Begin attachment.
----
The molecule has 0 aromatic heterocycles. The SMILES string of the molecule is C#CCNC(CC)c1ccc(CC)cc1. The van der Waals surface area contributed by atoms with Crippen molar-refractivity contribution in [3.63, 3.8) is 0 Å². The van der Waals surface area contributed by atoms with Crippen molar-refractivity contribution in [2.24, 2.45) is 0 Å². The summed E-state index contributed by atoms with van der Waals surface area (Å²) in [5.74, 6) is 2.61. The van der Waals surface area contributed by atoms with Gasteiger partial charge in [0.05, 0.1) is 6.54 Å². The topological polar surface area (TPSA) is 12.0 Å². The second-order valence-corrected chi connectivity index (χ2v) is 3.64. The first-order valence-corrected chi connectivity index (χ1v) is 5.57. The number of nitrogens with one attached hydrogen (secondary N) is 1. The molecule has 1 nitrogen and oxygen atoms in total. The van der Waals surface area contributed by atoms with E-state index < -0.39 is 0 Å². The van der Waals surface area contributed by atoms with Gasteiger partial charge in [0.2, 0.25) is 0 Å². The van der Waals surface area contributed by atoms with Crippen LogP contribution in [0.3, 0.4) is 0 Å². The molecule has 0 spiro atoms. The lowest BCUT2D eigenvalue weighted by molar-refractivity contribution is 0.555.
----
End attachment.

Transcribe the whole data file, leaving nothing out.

The molecule has 0 aromatic heterocycles. The SMILES string of the molecule is C#CCNC(CC)c1ccc(CC)cc1. The van der Waals surface area contributed by atoms with Crippen molar-refractivity contribution in [3.63, 3.8) is 0 Å². The van der Waals surface area contributed by atoms with Crippen molar-refractivity contribution in [2.24, 2.45) is 0 Å². The summed E-state index contributed by atoms with van der Waals surface area (Å²) in [5.74, 6) is 2.61. The van der Waals surface area contributed by atoms with Gasteiger partial charge in [0.05, 0.1) is 6.54 Å². The topological polar surface area (TPSA) is 12.0 Å². The second-order valence-corrected chi connectivity index (χ2v) is 3.64. The first-order valence-corrected chi connectivity index (χ1v) is 5.57. The number of nitrogens with one attached hydrogen (secondary N) is 1. The molecule has 1 nitrogen and oxygen atoms in total. The van der Waals surface area contributed by atoms with E-state index < -0.39 is 0 Å². The van der Waals surface area contributed by atoms with Gasteiger partial charge in [0.2, 0.25) is 0 Å². The van der Waals surface area contributed by atoms with Crippen LogP contribution in [0.3, 0.4) is 0 Å². The molecule has 0 spiro atoms. The lowest BCUT2D eigenvalue weighted by molar-refractivity contribution is 0.555.